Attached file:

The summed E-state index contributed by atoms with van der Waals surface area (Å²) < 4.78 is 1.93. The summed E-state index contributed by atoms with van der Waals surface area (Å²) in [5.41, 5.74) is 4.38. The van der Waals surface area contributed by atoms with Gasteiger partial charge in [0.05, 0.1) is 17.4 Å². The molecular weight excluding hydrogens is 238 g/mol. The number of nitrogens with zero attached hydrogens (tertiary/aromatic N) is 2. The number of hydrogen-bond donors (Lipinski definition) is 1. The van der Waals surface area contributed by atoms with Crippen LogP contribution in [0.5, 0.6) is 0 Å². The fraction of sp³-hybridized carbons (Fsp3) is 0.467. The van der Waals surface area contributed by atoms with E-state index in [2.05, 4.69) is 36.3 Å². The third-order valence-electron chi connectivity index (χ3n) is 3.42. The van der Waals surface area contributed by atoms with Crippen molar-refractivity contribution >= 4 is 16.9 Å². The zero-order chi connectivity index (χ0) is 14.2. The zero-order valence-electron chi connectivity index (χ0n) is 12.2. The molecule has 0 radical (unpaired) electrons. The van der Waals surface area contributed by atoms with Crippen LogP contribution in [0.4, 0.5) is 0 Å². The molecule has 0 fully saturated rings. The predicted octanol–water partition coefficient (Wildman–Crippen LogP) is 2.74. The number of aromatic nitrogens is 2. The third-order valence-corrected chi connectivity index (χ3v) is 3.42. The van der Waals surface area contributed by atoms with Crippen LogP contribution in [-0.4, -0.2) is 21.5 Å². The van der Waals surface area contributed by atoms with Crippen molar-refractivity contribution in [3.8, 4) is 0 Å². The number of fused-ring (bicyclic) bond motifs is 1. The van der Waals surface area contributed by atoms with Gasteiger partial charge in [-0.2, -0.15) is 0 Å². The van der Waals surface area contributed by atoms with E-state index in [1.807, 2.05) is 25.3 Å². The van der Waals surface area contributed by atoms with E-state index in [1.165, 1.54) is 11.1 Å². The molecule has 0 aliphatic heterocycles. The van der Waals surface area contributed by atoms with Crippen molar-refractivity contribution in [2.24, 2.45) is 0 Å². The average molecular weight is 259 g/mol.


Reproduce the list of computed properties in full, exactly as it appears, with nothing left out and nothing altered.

The summed E-state index contributed by atoms with van der Waals surface area (Å²) < 4.78 is 1.93. The summed E-state index contributed by atoms with van der Waals surface area (Å²) in [5.41, 5.74) is 4.38. The van der Waals surface area contributed by atoms with Gasteiger partial charge in [0.05, 0.1) is 17.4 Å². The molecular weight excluding hydrogens is 238 g/mol. The number of nitrogens with zero attached hydrogens (tertiary/aromatic N) is 2. The number of hydrogen-bond donors (Lipinski definition) is 1. The van der Waals surface area contributed by atoms with Crippen LogP contribution in [0.5, 0.6) is 0 Å². The fraction of sp³-hybridized carbons (Fsp3) is 0.467. The van der Waals surface area contributed by atoms with E-state index in [2.05, 4.69) is 36.3 Å². The third-order valence-electron chi connectivity index (χ3n) is 3.42. The van der Waals surface area contributed by atoms with Crippen molar-refractivity contribution >= 4 is 16.9 Å². The zero-order chi connectivity index (χ0) is 14.2. The zero-order valence-electron chi connectivity index (χ0n) is 12.2. The molecule has 0 radical (unpaired) electrons. The van der Waals surface area contributed by atoms with Crippen LogP contribution in [0.4, 0.5) is 0 Å². The molecule has 0 fully saturated rings. The predicted octanol–water partition coefficient (Wildman–Crippen LogP) is 2.74. The number of aromatic nitrogens is 2. The third-order valence-corrected chi connectivity index (χ3v) is 3.42. The van der Waals surface area contributed by atoms with Crippen LogP contribution in [-0.4, -0.2) is 21.5 Å². The van der Waals surface area contributed by atoms with Crippen molar-refractivity contribution in [3.8, 4) is 0 Å². The number of fused-ring (bicyclic) bond motifs is 1. The van der Waals surface area contributed by atoms with Gasteiger partial charge in [-0.2, -0.15) is 0 Å². The van der Waals surface area contributed by atoms with E-state index in [1.807, 2.05) is 25.3 Å². The van der Waals surface area contributed by atoms with E-state index in [1.165, 1.54) is 11.1 Å². The molecule has 0 aliphatic heterocycles. The van der Waals surface area contributed by atoms with Crippen molar-refractivity contribution in [2.24, 2.45) is 0 Å². The average molecular weight is 259 g/mol.